Exercises for Long Distance Drivers

Long Distance Drivers – Exercise While Driving

sleeping driverEven modest stretching exercises can help fight fatigue by increasing the blood flow to tired muscles, preventing the onset of aches. But when you stop, don’t leap out of the car and start running around because that is a sure way of pulling muscles and tendons. Gentle stretching is a much better idea and can even be done while driving or stopped in traffic. If any exercise or stretching hurts, stop doing it because it’s the body’s danger sign of saying ‘no’.

In the car, try the following exercises (you don’t have to do them all every time, but vary them):

– Shoulder rolls to free shoulder and neck muscles: Sit or stand with your shoulders in a relaxed position then slowly rotate them up towards your ears and round. Do this several times in each direction.

– Neck stretches to relax neck muscles: Looking straight ahead, tilt your head to one side until you feel mild tension in the muscle running down towards your shoulder and hold this for ten seconds. Then do it the neck stretch other way. Do this three times for each side.

– Shoulder pulls to stretch muscles running over the shoulder joint: Bend your right forearm across your chest in the old cowboy film ‘big chief style. Bring the left arm up with the forearm vertical and place the right wrist behind the left forearm: now use the left arm to pull on the right and create mild tension in the right shoulder. Hold this for five seconds, then swap arms. Repeat this shoulder pull once more for each arm.

– Hand stretches to relax hands and wrists: Straighten your arm down towards your knees (both arms if you are parked) and stretch your fingers until you feel mild tension. Hold that for ten seconds then relax the fingers at the knuckles for ten seconds, then repeat both.

– Ankle rolls to ease ankles held in pedal positions: Only when stopped and the handbrake is on, take your foot off the pedal and rotate the foot at the ankle in both directions for ten seconds each, then do it with the other foot (in most cars there isn’t room to do both ankle roll feet at once).

When you stop for a break, warm up with the shoulder rolls and neck stretches in the car, then step out and try these:

– Shoulder stretch to flex muscles that have been holding arms to the wheel: Stand up straight with your shoulders relaxed. Gently raise your outstretched arms to the same angle as the natural slope of your shoulder (it helps if you can see your reflection) and hold it for five seconds before slowly lowering it. Do five of these with your palms down and five with your palms up.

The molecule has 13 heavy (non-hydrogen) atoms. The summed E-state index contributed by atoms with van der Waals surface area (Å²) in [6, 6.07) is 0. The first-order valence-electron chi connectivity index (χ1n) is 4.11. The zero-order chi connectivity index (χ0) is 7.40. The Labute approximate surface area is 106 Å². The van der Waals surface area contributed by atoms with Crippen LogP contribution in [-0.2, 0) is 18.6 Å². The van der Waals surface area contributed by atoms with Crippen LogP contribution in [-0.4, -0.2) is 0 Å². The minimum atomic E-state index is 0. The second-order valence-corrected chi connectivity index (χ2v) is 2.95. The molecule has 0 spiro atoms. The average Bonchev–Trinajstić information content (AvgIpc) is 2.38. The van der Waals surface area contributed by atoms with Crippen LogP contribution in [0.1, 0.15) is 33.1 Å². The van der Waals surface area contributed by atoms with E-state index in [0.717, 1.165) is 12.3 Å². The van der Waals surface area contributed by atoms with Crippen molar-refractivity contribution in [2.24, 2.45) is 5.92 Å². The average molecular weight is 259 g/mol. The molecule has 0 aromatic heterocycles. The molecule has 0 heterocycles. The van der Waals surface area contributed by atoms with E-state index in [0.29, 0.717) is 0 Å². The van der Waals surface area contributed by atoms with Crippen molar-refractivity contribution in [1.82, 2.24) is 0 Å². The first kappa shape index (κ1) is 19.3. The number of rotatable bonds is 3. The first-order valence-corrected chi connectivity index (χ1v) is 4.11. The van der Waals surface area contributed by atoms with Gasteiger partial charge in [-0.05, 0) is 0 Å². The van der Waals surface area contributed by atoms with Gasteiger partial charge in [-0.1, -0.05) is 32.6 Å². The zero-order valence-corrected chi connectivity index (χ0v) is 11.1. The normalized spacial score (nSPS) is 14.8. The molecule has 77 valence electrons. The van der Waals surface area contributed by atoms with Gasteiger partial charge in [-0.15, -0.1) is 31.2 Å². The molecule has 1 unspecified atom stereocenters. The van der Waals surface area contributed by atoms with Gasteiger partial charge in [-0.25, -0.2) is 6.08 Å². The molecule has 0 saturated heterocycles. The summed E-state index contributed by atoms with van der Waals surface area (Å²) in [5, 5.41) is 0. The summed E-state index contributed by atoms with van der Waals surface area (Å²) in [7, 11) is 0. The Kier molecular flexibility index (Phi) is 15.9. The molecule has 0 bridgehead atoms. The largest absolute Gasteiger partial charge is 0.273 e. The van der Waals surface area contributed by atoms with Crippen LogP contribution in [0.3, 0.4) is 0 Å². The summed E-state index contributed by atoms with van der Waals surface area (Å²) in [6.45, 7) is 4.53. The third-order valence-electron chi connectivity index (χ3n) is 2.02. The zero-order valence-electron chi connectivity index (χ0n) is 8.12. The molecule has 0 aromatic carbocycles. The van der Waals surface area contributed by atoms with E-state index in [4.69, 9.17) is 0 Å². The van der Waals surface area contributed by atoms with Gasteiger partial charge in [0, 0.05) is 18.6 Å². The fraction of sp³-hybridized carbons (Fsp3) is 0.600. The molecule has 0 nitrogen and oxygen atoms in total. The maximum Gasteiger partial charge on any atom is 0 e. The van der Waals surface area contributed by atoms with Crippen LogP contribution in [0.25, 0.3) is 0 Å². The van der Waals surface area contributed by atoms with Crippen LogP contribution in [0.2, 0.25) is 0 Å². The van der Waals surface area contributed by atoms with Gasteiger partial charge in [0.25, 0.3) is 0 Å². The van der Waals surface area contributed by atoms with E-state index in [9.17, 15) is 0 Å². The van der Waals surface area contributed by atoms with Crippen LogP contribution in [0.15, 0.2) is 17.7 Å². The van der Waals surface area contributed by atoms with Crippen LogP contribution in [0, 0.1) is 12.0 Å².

– Leg stretch to flex and straighten leg muscles: Stand up straight then slowly raise one foot off the ground in front of you (keep your supporting knee slightly bent because it is harder to keep your balance if you lock it). Slowly stretch your leg out to point the toe forwards and hold it for five seconds, then slowly swing the leg out to the side and hold it, then behind and hold it. If you lose your balance, touch the foot to the floor. Repeat this with the other leg.

– Back bends to ease back and shoulder muscles: Stand up straight and imagine you are standing with your back against a wall. Peel your backbone away from the wall starting by tilting your head and then letting the movement roll down your back, allowing your head and arms to dangle, until you at least look as if you are trying to touch your toes (don’t force it if you can’t). Hold it for five seconds and slowly build the back up again to return to the upright position. Do this twice more. The idea is to gently stretch the back, not violently touch your toes.

If you feel too self-conscious doing this, just go for a walk and gently stretch your arms and back out.

When you are in the car try to make yourself aware of tensions creeping in. Consciously sit up straight, unclench your jaw, drop your shoulders, lower your chin and ease your grip on the wheel.

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